Those familiar with UNIX system administration already know the
ps, or process display, command commonly found on most flavors of UNIX. Because of the close relationship between Linux and UNIX, it also includes this command, which enables you to see the current processes running on the system and who owns them and how resource-hungry they are.
Although the Linux kernel has its own distinct architecture and memory management, it also benefits from enhanced use of the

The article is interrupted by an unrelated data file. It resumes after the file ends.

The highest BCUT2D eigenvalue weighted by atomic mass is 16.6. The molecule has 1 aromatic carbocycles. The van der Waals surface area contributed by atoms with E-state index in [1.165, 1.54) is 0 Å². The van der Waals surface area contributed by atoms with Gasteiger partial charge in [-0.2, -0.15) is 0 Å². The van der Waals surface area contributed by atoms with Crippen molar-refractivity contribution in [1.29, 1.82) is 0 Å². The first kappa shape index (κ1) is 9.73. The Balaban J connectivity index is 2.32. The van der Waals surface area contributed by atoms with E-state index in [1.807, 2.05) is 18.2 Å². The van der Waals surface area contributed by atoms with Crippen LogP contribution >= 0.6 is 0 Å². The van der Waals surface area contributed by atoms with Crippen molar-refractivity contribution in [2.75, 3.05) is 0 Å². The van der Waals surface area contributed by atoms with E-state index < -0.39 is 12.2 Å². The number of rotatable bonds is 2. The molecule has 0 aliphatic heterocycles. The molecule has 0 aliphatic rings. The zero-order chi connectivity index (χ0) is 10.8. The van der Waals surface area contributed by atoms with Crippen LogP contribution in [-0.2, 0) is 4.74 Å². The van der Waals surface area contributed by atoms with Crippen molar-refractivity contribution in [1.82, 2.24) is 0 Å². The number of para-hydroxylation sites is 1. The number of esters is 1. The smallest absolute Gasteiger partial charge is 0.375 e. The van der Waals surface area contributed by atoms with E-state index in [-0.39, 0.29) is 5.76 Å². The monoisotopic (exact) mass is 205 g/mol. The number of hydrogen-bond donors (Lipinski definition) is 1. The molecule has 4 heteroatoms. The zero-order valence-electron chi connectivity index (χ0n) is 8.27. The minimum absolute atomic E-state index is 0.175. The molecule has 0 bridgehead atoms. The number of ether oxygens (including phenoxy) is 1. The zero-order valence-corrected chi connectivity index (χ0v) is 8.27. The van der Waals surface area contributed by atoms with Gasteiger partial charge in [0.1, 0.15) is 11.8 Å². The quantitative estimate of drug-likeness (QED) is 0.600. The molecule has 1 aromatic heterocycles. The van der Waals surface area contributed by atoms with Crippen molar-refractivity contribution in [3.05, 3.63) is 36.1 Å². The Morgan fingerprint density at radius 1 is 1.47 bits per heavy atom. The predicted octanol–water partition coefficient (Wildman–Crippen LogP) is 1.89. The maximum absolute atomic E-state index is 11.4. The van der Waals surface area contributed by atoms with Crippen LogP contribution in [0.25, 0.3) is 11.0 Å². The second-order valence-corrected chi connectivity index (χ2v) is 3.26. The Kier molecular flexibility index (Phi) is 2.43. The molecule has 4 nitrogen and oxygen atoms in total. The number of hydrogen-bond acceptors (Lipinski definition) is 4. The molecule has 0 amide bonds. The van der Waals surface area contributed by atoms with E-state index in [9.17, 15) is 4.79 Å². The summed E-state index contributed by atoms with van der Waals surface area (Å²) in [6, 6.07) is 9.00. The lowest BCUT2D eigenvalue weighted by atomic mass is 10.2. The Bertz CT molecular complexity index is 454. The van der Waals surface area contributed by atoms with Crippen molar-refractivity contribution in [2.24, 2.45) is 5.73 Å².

/proc file system, the virtual file system found on many UNIX flavors. Through the
/proc file system, you can communicate directly with the kernel to get a deep view of what is currently happening. Developers tend to use the
/proc file system as a way of ...